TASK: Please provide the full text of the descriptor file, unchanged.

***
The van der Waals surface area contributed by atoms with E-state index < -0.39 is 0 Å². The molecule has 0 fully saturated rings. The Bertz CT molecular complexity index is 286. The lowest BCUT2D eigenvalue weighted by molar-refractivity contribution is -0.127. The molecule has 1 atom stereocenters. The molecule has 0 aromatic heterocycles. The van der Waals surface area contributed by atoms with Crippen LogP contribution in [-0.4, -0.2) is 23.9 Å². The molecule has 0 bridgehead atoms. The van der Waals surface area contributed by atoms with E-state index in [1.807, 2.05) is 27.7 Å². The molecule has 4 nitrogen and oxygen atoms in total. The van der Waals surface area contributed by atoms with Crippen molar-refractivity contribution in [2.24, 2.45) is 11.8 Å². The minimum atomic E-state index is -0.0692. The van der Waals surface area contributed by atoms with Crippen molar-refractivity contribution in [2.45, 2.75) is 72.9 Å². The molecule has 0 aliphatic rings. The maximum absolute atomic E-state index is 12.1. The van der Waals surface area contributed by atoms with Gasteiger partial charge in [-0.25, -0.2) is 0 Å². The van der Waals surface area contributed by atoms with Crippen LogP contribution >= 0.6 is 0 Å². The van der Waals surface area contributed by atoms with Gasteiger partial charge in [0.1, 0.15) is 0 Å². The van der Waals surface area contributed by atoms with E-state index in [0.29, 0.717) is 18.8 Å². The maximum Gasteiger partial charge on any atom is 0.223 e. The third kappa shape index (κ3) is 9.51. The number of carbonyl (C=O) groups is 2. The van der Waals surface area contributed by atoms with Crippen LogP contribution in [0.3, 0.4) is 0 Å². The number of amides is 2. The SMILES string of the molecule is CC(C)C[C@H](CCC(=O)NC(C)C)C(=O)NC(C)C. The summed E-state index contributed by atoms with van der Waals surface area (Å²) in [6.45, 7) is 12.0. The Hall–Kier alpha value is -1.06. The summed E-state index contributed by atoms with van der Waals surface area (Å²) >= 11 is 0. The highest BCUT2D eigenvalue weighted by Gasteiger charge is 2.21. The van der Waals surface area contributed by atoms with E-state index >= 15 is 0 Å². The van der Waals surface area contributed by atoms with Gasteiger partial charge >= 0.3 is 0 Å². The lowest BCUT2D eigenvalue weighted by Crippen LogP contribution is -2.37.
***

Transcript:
The van der Waals surface area contributed by atoms with E-state index < -0.39 is 0 Å². The molecule has 0 fully saturated rings. The Bertz CT molecular complexity index is 286. The lowest BCUT2D eigenvalue weighted by molar-refractivity contribution is -0.127. The molecule has 1 atom stereocenters. The molecule has 0 aromatic heterocycles. The van der Waals surface area contributed by atoms with Crippen LogP contribution in [-0.4, -0.2) is 23.9 Å². The molecule has 0 bridgehead atoms. The van der Waals surface area contributed by atoms with E-state index in [1.807, 2.05) is 27.7 Å². The molecule has 4 nitrogen and oxygen atoms in total. The van der Waals surface area contributed by atoms with Crippen molar-refractivity contribution in [2.24, 2.45) is 11.8 Å². The minimum atomic E-state index is -0.0692. The van der Waals surface area contributed by atoms with Crippen molar-refractivity contribution in [2.45, 2.75) is 72.9 Å². The molecule has 0 aliphatic rings. The maximum absolute atomic E-state index is 12.1. The van der Waals surface area contributed by atoms with Gasteiger partial charge in [-0.25, -0.2) is 0 Å². The van der Waals surface area contributed by atoms with Crippen LogP contribution >= 0.6 is 0 Å². The van der Waals surface area contributed by atoms with Gasteiger partial charge in [0.1, 0.15) is 0 Å². The van der Waals surface area contributed by atoms with E-state index in [0.29, 0.717) is 18.8 Å². The maximum Gasteiger partial charge on any atom is 0.223 e. The third kappa shape index (κ3) is 9.51. The number of carbonyl (C=O) groups is 2. The van der Waals surface area contributed by atoms with Crippen LogP contribution in [0.3, 0.4) is 0 Å². The number of amides is 2. The SMILES string of the molecule is CC(C)C[C@H](CCC(=O)NC(C)C)C(=O)NC(C)C. The summed E-state index contributed by atoms with van der Waals surface area (Å²) in [6.45, 7) is 12.0. The Hall–Kier alpha value is -1.06. The summed E-state index contributed by atoms with van der Waals surface area (Å²) >= 11 is 0. The highest BCUT2D eigenvalue weighted by Gasteiger charge is 2.21. The van der Waals surface area contributed by atoms with E-state index >= 15 is 0 Å². The van der Waals surface area contributed by atoms with Gasteiger partial charge >= 0.3 is 0 Å². The lowest BCUT2D eigenvalue weighted by Crippen LogP contribution is -2.37.